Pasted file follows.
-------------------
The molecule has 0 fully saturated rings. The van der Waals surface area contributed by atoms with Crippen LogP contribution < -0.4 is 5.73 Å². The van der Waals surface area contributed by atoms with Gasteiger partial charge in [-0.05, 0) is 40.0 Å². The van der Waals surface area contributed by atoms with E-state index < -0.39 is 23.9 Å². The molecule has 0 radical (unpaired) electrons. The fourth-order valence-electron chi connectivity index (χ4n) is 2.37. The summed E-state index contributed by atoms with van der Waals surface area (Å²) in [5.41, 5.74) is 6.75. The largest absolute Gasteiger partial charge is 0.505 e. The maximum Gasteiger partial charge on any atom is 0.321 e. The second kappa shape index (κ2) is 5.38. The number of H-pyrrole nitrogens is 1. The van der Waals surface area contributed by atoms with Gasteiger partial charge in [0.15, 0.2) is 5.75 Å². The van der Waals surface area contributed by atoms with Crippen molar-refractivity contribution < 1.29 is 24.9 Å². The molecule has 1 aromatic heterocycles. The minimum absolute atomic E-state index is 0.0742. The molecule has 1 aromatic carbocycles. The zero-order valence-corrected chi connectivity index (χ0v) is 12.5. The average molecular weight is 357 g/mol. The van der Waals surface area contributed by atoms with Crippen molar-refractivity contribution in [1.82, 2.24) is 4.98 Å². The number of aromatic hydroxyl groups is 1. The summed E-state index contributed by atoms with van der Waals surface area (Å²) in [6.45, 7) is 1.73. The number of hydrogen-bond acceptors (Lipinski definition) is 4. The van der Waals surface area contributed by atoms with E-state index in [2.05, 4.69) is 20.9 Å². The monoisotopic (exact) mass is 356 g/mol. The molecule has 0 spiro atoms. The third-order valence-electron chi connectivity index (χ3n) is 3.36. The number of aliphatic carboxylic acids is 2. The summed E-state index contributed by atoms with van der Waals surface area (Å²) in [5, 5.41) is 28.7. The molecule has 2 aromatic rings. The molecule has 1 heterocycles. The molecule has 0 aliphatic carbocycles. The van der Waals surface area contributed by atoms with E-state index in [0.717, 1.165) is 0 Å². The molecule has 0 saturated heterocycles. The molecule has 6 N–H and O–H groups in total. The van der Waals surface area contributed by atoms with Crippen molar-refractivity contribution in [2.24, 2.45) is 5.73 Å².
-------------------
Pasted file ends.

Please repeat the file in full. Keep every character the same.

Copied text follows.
The molecule has 0 fully saturated rings. The van der Waals surface area contributed by atoms with Crippen LogP contribution < -0.4 is 5.73 Å². The van der Waals surface area contributed by atoms with Gasteiger partial charge in [-0.05, 0) is 40.0 Å². The van der Waals surface area contributed by atoms with E-state index < -0.39 is 23.9 Å². The molecule has 0 radical (unpaired) electrons. The fourth-order valence-electron chi connectivity index (χ4n) is 2.37. The summed E-state index contributed by atoms with van der Waals surface area (Å²) in [5.41, 5.74) is 6.75. The largest absolute Gasteiger partial charge is 0.505 e. The maximum Gasteiger partial charge on any atom is 0.321 e. The second kappa shape index (κ2) is 5.38. The number of H-pyrrole nitrogens is 1. The van der Waals surface area contributed by atoms with Gasteiger partial charge in [0.15, 0.2) is 5.75 Å². The van der Waals surface area contributed by atoms with Crippen molar-refractivity contribution < 1.29 is 24.9 Å². The molecule has 1 aromatic heterocycles. The minimum absolute atomic E-state index is 0.0742. The molecule has 1 aromatic carbocycles. The zero-order valence-corrected chi connectivity index (χ0v) is 12.5. The average molecular weight is 357 g/mol. The van der Waals surface area contributed by atoms with Crippen molar-refractivity contribution in [1.82, 2.24) is 4.98 Å². The number of aromatic hydroxyl groups is 1. The summed E-state index contributed by atoms with van der Waals surface area (Å²) in [6.45, 7) is 1.73. The number of hydrogen-bond acceptors (Lipinski definition) is 4. The van der Waals surface area contributed by atoms with E-state index in [2.05, 4.69) is 20.9 Å². The monoisotopic (exact) mass is 356 g/mol. The molecule has 0 spiro atoms. The third-order valence-electron chi connectivity index (χ3n) is 3.36. The number of aliphatic carboxylic acids is 2. The summed E-state index contributed by atoms with van der Waals surface area (Å²) in [5, 5.41) is 28.7. The molecule has 2 aromatic rings. The molecule has 1 heterocycles. The molecule has 0 aliphatic carbocycles. The van der Waals surface area contributed by atoms with E-state index in [0.717, 1.165) is 0 Å². The molecule has 0 saturated heterocycles. The molecule has 6 N–H and O–H groups in total. The van der Waals surface area contributed by atoms with Crippen molar-refractivity contribution in [2.24, 2.45) is 5.73 Å².